Hear Colin Powell speak about the impact President Truman had on his life
The Truman Library Institute joins America and the world in mourning the loss of a towering public servant and patriot, Colin Powell.
An American politician, diplomat, statesman, four-star general, and our country’s first Black secretary of state, Powell died yesterday at the age of 84.
The Nuremberg Trials
This week marks the 75th anniversary of the conclusion of one of the most significant events in history.
From November 20, 1945 to October 1, 1946, leading members of the Nazi Party had to answer to an international court for conspiracy, war crimes, and crimes against peace and humanity. Known today as the Nuremberg Trials, this “alternative justice” set a remarkable precedent for trying war crimes and had a lasting effect on international criminal law. Read More
THE SURRENDER OF JAPAN | SEPTEMBER 2, 1945
“We hereby proclaim the unconditional surrender to the Allied Powers of the Japanese Imperial General Headquarters and of all Japanese armed forces and all armed forces under Japanese control wherever situated.”
V-J DAY | AUGUST 14, 1945
“I HAVE RECEIVED THIS AFTERNOON A MESSAGE FROM THE JAPANESE GOVERNMENT…”
At 7 p.m. on Tuesday, August 14, 1945, President Truman announced to reporters gathered in the Oval Office that Japan had surrendered unconditionally to the Allies, effectively ending World War II. Read More
Surplus WWII-Era Purple Hearts Still Being Awarded
A half-million medals are a reminder of the lives not lost in the Pacific Theater during World War II.
By D. M. Giangreco
Excerpted from “75 Years Later, Purple Hearts Made for An Invasion of Japan are Still Being Awarded,” originally published by George Washington University’s History News Network.
Harry S. Truman Legacy of Leadership Award
The Truman Library Institute proudly announces that the 2021 Harry S. Truman Legacy of Leadership Award will be presented to Ambassador Samantha J. Power during the 22nd Annual Wild About Harry celebration on May 6, 2021. Today, on the 76th anniversary of Harry Truman’s ascension to the presidency, Ambassador Power shared this personal video greeting reflecting on Truman’s global leadership and enduring legacy.
Vice President Truman’s Passover Address to the the U.S. Armed Forces in Europe
The traditional Passover greeting, chag Pesach samech, must have carried indescribable joy in 1945. The Second World War was nearly over, and victory over Nazi Germany was certain when, on March 26, then-Vice President Truman delivered his Passover address at the Jewish Welfare Board. His remarks, below, were broadcast from Washington, D.C. to the “Jewish men and women in the Armed Forces.”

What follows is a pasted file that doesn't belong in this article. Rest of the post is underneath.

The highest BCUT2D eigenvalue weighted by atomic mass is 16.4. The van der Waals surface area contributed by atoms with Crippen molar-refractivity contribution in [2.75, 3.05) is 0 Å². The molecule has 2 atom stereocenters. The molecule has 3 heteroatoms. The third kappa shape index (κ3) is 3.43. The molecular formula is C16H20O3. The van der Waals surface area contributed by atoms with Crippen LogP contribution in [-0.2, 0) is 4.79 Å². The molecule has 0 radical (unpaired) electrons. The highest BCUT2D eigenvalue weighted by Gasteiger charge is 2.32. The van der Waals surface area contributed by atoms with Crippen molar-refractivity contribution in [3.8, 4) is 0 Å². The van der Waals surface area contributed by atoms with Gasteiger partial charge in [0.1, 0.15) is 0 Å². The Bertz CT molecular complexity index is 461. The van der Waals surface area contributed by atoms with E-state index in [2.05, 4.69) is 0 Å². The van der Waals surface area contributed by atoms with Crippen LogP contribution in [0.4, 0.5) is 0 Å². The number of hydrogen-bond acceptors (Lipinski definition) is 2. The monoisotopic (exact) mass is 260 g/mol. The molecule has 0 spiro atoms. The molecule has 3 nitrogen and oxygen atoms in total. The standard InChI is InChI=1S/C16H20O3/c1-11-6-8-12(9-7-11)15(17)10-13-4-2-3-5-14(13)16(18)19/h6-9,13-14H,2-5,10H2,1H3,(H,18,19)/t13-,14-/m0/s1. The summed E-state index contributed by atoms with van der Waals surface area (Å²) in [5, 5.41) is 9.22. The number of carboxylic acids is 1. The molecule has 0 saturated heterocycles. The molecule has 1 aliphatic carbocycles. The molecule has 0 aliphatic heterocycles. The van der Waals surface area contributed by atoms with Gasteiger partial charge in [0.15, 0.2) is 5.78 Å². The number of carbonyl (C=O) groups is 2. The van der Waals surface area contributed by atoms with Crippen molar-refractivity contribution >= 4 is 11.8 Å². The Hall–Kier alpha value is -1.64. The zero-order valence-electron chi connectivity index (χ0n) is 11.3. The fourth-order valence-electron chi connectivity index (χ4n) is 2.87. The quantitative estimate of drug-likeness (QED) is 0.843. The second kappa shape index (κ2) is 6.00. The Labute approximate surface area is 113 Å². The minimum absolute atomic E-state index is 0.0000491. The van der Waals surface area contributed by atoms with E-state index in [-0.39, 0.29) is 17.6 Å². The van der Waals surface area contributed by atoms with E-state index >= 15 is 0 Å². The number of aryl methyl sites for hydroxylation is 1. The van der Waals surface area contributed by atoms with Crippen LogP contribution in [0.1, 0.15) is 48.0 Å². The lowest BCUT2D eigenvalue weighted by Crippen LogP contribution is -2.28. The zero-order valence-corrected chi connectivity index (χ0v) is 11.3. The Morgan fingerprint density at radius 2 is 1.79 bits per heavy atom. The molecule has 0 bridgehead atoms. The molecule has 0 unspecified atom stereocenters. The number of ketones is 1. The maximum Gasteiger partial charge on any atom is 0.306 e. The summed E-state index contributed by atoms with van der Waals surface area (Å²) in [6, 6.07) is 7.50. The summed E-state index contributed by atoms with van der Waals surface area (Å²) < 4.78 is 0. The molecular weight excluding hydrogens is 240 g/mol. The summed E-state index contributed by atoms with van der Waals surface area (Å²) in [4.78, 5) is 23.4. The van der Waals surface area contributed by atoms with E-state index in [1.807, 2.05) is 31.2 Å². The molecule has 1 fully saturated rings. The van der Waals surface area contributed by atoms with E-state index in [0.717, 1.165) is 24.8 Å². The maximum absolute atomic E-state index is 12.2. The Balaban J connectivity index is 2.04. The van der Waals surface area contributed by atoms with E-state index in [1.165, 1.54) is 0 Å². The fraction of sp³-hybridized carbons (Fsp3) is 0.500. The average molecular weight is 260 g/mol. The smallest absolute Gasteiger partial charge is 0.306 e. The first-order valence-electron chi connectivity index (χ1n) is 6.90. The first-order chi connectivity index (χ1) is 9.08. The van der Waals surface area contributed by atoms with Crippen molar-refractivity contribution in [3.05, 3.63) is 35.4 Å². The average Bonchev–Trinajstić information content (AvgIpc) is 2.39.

Women’s History Month
“AMERICAN WOMEN HAVE BUILT FOR THEMSELVES A PROUD RECORD OF ACHIEVEMENT, OF UNSELFISH DEVOTION TO THE PUBLIC WELFARE, OF COURAGEOUS INDUSTRY ADVANCING EVERY GOOD CAUSE.”
As Women’s History Month 2021 draws to a close, we are dedicating our March Digital Digest to Harry Truman and the trailblazers whose leadership, decisions and courage helped advanced women’s rights in post-WWII America.
Enjoy this digital dive into women’s history!
The Women’s Armed Services Integration Act
Of the many decisions, acts, policies and executive orders signed by former President Harry S. Truman, one of the most famous remains his decision to desegregate the military. Truman’s Executive Order 9981 (July 26, 1948) figures prominently in ongoing discussions on civil rights and equality today.
Yet while Executive Order 9981 is perhaps one of Truman’s most progressive pieces of legislation, his decision to sign the Women’s Armed Services Integration Act in the same year suggests Truman recognized a need for even more equalizing change in the United States military. Read More
HISTORIC PHOTOS OF CAMP DAVID
Nestled in the Catoctin Mountain Park in Frederick County, Maryland, is Camp David, a retreat for use by the President of the United States.
Officially a U.S. Navy installation, the facility was originally built by the Works Progress Administration as a camp for government employees, opening in 1938. President Franklin D. Roosevelt took it over and named it “Shangri-La,” for the mountain kingdom in Lost Horizon, the 1933 novel by James Hilton. It was later renamed by President Dwight D. Eisenhower in honor of his then-five-year-old grandson, Dwight David Eisenhower II.
Over the years, American presidents and their families have used it for a variety of reasons. Some spent weekends there relaxing with their families. Others have used it to study, write, or confer with top advisers. A few have used it to conduct global diplomacy and forge historic peace agreements. During his first visit to Camp David, President Biden played Mario Kart with his granddaughter Naomi (and won!). Read More